Paul F. Levy
Paul F. Levy is an American businessman, author, and professor. He is noted for his use of social media in health care leadership roles.
Levy's career after graduation included serving as Deputy Director of the MA Energy Policy Office and Director of the Arkansas Department of Energy. He returned to MA and then served as chairman of the Massachusetts Department of Public Utilities from 1983-87, Executive Director of the Mass Water Resources Authority from 1988-1992, adjunct professor at MIT from 1992-1998, and, in 1998, became executive dean for administration at Harvard Medical School. He is the co-author of Negotiating Environmental Agreements, which was published in 1999. He was a member of the MIT Corporation and till September 2017, a board member of ISO New England.
Levy was executive director of the Massachusetts Water Resources Authority, where he was famous for leading the "Boston Harbor Cleanup". He published a description of conditions that led to sewage treatment facilities failures he dubbed the Nut Island effect in 2001.
Levy assumed a position as president and CEO of Beth Israel Deaconess Medical Center in 2002. At BIDMC, Levy became one of the earliest hospital CEO's to write his own blog, which he started in August 2006. Via this blog he led the first blog rally on end of life matters. He has taken very public positions on topics such as the transparency of clinical outcomes and he also voiced his opposition to SEIU's efforts to unionise BIDMC employees.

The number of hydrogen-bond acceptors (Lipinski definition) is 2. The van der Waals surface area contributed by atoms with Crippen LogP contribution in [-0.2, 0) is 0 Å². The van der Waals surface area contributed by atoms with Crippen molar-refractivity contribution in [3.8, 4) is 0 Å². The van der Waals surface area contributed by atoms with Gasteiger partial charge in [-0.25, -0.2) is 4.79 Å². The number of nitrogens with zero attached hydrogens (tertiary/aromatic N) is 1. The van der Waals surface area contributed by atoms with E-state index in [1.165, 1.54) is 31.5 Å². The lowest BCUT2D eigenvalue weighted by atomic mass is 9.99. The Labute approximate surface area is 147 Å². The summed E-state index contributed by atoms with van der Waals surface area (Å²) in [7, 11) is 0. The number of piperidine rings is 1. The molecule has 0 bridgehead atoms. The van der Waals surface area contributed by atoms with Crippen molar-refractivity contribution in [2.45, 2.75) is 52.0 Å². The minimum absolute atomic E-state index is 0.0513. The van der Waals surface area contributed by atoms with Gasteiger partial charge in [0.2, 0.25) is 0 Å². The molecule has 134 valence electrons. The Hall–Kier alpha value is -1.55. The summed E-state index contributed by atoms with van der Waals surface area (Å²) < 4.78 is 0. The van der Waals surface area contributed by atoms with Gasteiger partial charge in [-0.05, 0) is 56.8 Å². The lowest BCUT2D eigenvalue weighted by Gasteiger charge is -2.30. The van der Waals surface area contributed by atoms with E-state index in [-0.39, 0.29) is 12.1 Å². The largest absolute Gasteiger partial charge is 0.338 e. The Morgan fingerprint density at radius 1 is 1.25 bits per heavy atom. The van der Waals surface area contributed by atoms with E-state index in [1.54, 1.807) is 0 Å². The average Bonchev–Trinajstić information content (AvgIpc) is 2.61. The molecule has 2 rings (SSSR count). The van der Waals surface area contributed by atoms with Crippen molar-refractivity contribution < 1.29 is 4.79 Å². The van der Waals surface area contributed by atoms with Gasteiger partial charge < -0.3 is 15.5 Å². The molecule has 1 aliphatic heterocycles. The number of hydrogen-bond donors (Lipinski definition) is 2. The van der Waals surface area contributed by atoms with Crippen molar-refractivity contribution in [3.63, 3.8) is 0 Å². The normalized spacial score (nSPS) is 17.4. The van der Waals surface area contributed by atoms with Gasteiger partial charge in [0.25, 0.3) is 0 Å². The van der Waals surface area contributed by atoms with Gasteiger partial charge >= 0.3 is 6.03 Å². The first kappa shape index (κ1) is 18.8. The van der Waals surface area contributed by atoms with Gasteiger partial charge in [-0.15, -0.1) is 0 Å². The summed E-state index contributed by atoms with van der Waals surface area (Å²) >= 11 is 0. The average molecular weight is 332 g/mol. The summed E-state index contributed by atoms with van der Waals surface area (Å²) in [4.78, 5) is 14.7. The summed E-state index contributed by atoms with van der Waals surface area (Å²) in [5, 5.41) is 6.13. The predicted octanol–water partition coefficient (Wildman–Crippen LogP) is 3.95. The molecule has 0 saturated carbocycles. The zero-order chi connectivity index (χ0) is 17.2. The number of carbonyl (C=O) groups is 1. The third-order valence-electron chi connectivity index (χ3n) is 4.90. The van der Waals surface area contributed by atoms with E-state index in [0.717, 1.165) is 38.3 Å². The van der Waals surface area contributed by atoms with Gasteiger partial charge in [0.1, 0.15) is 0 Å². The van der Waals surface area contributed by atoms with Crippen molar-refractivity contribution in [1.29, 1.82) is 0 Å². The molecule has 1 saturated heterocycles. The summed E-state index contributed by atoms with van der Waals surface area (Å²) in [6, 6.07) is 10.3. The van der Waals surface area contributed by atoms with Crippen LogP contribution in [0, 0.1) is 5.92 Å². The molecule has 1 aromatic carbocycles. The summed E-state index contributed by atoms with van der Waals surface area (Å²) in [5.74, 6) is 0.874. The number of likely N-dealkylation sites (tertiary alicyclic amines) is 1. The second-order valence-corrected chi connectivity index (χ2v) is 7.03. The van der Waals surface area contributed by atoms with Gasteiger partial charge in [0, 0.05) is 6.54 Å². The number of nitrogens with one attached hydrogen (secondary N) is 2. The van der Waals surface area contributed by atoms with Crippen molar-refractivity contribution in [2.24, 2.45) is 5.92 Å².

Levy received national attention in 2009 for leading the workers at BIDMC to avoid hundreds of layoffs by engaging them in the crowdsourcing of ideas to save money as the hospital faced deficits due to the national recession. Workers agreed to make extra sacrifices to insulate the lowest paid workers in the hospital from reductions in wages and benefits. 
On January 7, 2011, he announced that he would be resigning from BIDMC. In a blog post, Levy said that he recently had time to reflect during a biking trip through Africa and had decided to move on to new challenges after nine years with Beth Israel. "Last night, I informed the Chair of our Board that I will be stepping down as CEO. We will work out an appropriate transition period, and things will continue to run smoothly here. I leave confident that the Board will find many able candidates to succeed me." Levy continued writing his blog after leaving BIDMC, renaming it "Not Running a Hospital," broadening its reach to focus on health care policy matters and clinical practice improvement throughout the world.
In 2012, Levy published Goal Play! Leadership Lessons from the Soccer Field, a book that offers insights from sports, health care, business, and government to help leaders get better outcomes. As a practical guide to improved leadership, the book highlights unconventional thinking and actions that can be used to bring about outstanding results. In 2013, Levy published How A Blog Held Off the Most Powerful Union in America, presenting the story of how he used social media to fend off a corporate campaign by the Service Employees International Union. In 2014, Levy and Farzana Mohamed published How to Negotiate Your First Job, a guide to young professionals entering the work force.